Teram Shehr Ice Plateau traverse. The Indian-Japanese East Karakoram Expedition, consisting of five Indian and five Japanese mountaineers, undertook a long traverse of the Eastern Karakoram valleys between May 8 and July 9. We achieved a lot, covering almost 550km with various repeated load ferries. We carried almost 2,500kg of food, equipment and personal gear, first on 55 mules, later with personal ferries by 11 members and 15 Sherpas and porters. We lived continuously on the snow for almost 35 days, braving rather cold temperatures. There were no injuries, accident or sickness except to one porter.
The team traversed an historic route in the Shyok Valley and returned via the Nubra Valley (the Siachen Glacier). Five passes were reached or crossed, two large glaciers were fully traversed and a vast unknown ice plateau was explored. Above all, the first ascent of virgin and difficult Padmanabh (7,030m) was achieved.
The team traveled the Shyok River valley from Shyok village (Tankse-Darbuk) to the Karakoram Pass, following the ancient winter trade route between India and China and becoming the first expedition to achieve this in the last five decades. It was also the first time in the history of independent India that a team involving foreign mountaineers was permitted to visit the Pass. A lone British photographer had reached the pass in 1997. This was also the first time that Japanese had stood on the pass in the last 93 years.
The team traversed the entire Central Rimo and Teram Shehr glaciers by crossing Col Italia, the high pass between the two glaciers. It was the first time the pass had been traversed since the original crossing in 1929. Most of the Indian members had previously reached the pass in 2000 but had not crossed it.
The high and vast Teram Shehr Ice Plateau was explored and various cols surrounding the Plateau were investigated. The Plateau is a unique feature in the Karakoram, with ice and snow at a height of about 6,200m surrounded by high peaks on all sides. Harish Kapadia and Ryuji Hayashibara were the first people to reach the Plateau, seen so often in photos taken from peaks such as Rimo.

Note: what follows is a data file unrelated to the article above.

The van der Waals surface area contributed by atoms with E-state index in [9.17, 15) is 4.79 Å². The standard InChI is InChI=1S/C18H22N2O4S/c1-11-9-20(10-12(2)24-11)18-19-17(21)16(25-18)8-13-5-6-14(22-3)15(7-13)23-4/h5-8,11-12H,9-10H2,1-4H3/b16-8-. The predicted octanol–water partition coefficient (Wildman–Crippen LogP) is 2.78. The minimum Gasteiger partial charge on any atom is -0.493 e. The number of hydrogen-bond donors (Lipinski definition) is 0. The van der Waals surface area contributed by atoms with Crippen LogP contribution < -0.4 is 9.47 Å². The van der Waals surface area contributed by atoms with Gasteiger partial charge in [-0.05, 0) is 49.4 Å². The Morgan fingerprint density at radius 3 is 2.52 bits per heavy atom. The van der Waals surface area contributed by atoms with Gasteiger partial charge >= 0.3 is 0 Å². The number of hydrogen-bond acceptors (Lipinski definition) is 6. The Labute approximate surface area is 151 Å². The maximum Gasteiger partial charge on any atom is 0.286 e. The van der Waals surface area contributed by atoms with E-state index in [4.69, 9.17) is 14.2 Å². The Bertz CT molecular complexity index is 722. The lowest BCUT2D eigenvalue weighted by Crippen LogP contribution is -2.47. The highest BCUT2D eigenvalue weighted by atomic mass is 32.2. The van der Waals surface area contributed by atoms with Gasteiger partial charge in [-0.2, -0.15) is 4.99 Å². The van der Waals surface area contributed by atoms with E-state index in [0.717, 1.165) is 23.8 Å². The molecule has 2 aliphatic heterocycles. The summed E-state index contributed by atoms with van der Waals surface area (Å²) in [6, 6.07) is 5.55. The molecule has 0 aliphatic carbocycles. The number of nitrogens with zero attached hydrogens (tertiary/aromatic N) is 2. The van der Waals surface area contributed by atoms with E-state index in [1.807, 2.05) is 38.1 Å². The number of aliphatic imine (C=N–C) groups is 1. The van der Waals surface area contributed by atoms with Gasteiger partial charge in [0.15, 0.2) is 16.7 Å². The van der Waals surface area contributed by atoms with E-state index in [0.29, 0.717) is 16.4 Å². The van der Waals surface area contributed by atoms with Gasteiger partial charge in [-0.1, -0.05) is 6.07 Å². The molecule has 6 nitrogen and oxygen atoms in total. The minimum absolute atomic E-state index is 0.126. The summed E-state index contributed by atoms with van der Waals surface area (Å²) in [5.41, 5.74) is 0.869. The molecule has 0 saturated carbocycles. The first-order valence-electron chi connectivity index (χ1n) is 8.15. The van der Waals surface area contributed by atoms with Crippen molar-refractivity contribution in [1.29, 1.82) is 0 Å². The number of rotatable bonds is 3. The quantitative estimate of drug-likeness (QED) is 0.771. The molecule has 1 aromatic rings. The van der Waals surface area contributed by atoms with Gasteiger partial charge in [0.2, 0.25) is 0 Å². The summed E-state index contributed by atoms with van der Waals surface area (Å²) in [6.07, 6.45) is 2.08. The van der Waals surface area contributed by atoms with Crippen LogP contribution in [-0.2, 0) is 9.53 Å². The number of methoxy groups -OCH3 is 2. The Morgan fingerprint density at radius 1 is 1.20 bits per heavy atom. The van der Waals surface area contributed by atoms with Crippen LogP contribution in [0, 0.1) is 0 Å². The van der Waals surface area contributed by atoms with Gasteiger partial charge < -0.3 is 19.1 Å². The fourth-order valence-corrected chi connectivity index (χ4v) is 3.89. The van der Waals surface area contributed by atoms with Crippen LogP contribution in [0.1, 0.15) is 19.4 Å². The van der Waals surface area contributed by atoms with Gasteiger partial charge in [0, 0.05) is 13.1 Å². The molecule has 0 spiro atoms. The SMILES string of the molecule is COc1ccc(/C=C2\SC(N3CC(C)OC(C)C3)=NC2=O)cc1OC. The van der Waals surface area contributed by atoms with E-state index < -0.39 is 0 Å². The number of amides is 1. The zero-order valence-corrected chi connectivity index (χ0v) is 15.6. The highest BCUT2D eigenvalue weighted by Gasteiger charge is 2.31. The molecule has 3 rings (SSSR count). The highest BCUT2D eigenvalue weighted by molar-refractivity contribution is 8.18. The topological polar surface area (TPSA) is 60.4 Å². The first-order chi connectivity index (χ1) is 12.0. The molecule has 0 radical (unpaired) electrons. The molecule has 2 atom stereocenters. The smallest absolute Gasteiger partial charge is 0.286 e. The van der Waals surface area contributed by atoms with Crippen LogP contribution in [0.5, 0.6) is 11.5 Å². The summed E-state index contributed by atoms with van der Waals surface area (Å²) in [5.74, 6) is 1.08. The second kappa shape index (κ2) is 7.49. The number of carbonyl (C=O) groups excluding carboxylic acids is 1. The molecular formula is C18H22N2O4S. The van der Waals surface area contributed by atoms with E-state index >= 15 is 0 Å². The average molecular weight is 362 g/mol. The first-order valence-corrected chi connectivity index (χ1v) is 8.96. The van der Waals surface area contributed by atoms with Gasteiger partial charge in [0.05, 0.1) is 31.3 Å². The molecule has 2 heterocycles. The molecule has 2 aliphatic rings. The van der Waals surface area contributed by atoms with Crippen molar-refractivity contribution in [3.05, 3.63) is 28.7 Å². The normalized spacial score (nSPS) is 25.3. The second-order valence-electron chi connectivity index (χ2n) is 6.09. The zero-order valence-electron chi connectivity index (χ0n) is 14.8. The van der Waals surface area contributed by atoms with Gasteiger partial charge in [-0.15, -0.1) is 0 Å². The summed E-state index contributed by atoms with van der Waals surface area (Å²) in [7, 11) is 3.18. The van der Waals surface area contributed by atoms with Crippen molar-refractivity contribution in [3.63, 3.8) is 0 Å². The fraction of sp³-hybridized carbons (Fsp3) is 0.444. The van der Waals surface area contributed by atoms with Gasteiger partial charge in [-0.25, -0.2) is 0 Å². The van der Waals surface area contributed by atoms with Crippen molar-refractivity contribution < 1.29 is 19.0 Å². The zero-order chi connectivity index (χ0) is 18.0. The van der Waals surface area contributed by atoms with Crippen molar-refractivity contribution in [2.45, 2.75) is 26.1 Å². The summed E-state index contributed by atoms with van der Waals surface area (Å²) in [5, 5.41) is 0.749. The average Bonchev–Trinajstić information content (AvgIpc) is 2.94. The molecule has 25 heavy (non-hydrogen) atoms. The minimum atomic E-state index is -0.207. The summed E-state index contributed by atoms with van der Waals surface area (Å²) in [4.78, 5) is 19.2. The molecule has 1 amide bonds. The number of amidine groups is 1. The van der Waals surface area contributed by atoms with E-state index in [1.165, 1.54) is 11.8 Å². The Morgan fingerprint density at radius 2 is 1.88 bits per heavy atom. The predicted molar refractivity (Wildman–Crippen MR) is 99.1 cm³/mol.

The first ascent of Padmanabh (7,030m) was made on June 25 by two Japanese members, Hiroshi Sakai and Yasushi Tanahashi (see Sakai’s report below). Both had previously climbed Nanga Parbat but rated this peak more difficult in some aspects. Padmanabh is the highest peak on the Teram Shehr Plateau and the first major unclimbed peak in the Siachen Glacier to be ascended for many years. The team returned via the Siachen Glacier to the Nubra Valley.
The international team was the first to climb on the war-torn Siachen glacier since 1986 and the Japanese were the first mountaineers from their country to visit the glacier from the Indian side since the conflict began in 1984. Many Japanese teams had climbed on the Siachen Glacier between 1972 and 1983, approaching it from the west.
The Indian portion of the team was Harish Kapadia (Leader), Motup Chewang, Lt. Commander S. Dam, Huzefa Electricwala, and Rushad Nanavatty. The Japanese portion was: Hiroshi Sakai (Deputy & Climbing Leader), Tadashi Fukuwada, Ryuji Hayashibara, Dr. Hirofumi Oe, and Yasushi Tanahashi. A liaison officer from the Indian army, Capt. Madhab Boro, accompanied the team. Our expedition was organized by the Japanese Alpine Club and The Mountaineers Bombay, Mumbai, India. The expedition is grateful to the Indian Army for permission and support to undertake this venture. We are specially thankful to Lt. General R. K. Nanavatty, PVSM, UYSM, AVSM, General Officer in Command, Northern Command, Indian Army, without whose strong support we would not have been able to climb in this area or complete the expedition under the difficult situation that developed.
Harish Kapadia, Honorary Editor, The Himalayan Journal